Researcher: Dr John P. Moore - 10 Jun 2016

Fungal pathogens such as Botrytis and the mildews (Powdery and Downy) have negative economic consequences through significant crop losses and reduced wine production in the South African wine industry. Apart from being expensive, chemical pesticide and herbicide usage have a significant environmental impact. Our major wine export market remains the European Union where more stringent health regulations are under constant revision. Clearly, developing strategies to enhance natural plant defence systems is of considerable interest. It is more environmentally friendly and potentially cheaper than reliance on expensive chemical products.

Trying to enhance natural plant defence through approaches such as breeding is very time-consuming. Genetic engineering on the other hand is currently not acceptable to the industry and export markets. Studies have shown that grapevines have evolved natural (innate) defence systems for protection from attack by viral, bacterial, fungal and insect pathogens. These traits might however be poorly represented in the Vitis vinifera cultivars. Through domestication and human selection, specific quality parameters were chosen for selection at the expense of defense and resistance phenotypes. A novel and ‘untapped’ area of study is understanding how plants are ‘primed’ by external biomolecules. Priming allows V. vinifera the ability to respond faster and/or stronger to a potential stress (e.g. an infection; or e.g. drought). Bioprotectants are natural plant products that enhance (prime) disease defence mechanisms in a plant.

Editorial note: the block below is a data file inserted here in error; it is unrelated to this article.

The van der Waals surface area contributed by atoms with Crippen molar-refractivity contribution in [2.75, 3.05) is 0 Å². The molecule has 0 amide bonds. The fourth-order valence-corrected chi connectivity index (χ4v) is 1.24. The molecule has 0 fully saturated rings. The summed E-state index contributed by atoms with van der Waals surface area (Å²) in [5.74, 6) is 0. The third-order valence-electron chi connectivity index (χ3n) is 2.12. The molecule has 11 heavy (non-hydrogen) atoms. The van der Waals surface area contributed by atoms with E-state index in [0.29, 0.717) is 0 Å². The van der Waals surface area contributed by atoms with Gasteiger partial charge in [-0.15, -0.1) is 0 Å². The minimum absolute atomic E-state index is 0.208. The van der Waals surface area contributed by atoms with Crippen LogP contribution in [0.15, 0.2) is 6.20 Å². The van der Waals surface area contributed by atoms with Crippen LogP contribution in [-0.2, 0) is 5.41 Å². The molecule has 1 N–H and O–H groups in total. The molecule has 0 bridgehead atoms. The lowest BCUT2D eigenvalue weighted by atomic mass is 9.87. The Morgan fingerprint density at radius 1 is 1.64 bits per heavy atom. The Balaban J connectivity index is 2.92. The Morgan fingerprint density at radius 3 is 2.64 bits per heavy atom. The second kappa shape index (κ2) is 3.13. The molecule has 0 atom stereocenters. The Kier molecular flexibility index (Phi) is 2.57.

The ultimate aims of this study is to understand priming in grapevine plants, to identify natural bioprotectants (especially grapevine-derived) and demonstrate that such biomolecules have potential value for the grape and wine industry. Promising biomolecule preparations could then be taken to further greenhouse and field trials in future projects. This project will show that the industry is involved in implementing environmentally friendly disease prevention strategies to help contribute to developing sustainable winemaking practices.

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